If the child is not released after the probable cause hearing, another hearing must be scheduled within ten days, again to determine whether the child should be kept at DJJ and why.
Unless the child is a danger to themselves or others, they must be released to the custody of their parent or guardian.
Which Court Handles Juvenile Criminal Cases in SC?
Juvenile criminal cases are heard by the family court in SC.
In theory, this should result in the child receiving more services and support, in a court that is more understanding than the average criminal court.
In practice, this might mean that the child ends up in front of a judge who does not have criminal law experience, who does not often use the “beyond any reasonable doubt” standard, and who may be more interested in a child “fessing up” and taking responsibility than in protecting the child’s rights…
What Rights Do Children Have in SC?
Children should have all the rights that adults have in the criminal courts in SC, except the right to a jury trial.
They have the right to call witnesses, cross-examine the state’s witnesses, issue subpoenas, the right to remain silent, the right to testify, and the right to proof beyond any reasonable doubt.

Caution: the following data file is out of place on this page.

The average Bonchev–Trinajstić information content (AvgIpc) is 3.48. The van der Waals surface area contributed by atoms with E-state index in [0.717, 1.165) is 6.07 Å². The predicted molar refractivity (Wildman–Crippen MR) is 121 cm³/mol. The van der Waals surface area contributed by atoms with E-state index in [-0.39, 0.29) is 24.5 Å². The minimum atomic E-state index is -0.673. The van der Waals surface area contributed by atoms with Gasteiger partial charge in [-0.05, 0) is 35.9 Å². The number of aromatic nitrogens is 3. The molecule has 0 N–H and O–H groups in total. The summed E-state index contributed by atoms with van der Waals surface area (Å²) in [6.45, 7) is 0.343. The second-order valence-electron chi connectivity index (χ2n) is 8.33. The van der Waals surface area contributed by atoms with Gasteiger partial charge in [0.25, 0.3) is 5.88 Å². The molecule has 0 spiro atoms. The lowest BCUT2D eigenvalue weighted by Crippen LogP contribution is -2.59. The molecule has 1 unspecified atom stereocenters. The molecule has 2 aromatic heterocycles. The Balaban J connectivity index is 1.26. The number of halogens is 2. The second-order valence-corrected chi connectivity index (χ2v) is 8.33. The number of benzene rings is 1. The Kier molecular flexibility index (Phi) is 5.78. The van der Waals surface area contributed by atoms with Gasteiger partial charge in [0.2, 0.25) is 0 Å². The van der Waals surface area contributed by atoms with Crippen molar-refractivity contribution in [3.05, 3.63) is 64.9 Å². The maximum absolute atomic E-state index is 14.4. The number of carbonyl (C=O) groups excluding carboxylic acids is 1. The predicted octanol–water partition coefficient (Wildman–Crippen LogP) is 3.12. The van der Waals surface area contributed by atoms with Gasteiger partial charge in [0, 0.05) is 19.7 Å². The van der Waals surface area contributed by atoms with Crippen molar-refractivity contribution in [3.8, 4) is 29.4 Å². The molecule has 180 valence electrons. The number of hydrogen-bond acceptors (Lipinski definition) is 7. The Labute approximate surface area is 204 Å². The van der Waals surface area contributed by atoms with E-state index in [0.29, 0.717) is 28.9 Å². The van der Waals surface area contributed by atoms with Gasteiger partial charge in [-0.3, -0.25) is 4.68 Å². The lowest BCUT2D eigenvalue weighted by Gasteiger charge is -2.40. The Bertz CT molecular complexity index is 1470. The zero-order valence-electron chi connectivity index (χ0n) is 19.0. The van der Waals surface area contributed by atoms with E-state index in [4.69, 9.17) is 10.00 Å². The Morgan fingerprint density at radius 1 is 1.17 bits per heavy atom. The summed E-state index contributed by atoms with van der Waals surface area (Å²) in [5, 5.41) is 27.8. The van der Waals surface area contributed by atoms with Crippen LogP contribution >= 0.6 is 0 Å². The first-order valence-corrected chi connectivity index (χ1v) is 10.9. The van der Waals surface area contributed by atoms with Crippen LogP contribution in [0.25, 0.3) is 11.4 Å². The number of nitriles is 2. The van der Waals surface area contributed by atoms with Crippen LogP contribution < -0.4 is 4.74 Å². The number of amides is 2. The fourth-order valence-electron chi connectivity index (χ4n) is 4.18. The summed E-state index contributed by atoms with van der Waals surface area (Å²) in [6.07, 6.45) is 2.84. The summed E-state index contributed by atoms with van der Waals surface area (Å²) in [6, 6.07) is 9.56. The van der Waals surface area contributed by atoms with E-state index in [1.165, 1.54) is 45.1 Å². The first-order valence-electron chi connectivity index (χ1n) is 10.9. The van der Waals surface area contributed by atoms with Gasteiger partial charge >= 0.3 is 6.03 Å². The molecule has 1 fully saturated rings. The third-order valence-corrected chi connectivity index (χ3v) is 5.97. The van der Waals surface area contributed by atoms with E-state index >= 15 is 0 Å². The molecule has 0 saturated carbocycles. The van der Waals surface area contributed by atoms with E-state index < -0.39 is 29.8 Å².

These rights are all just about meaningless, however, because children do not have the right to a jury trial. If a child is wrongfully accused or if a child’s rights have been violated during the course of an arrest and prosecution, their only means of fighting the charges is to have a bench trial with a family court judge.
Should My Child Go to Trial in Their Juvenile Case?
It’s impossible to answer this question without reviewing the unique circumstances and law that applies to each child’s case.
But – without the benefit of an impartial jury, they are more likely to be convicted. The judge who decides guilt or innocence is the same judge who decides what evidence is inadmissible (which means they have seen the evidence that the fact-finder should not see because it is not admissible).
The judge who decides their case probably does not see many juvenile trials and is most likely used to the “preponderance of the evidence” or “clear and convincing evidence” standards that are used in the family court in divorce, custody, and child support cases.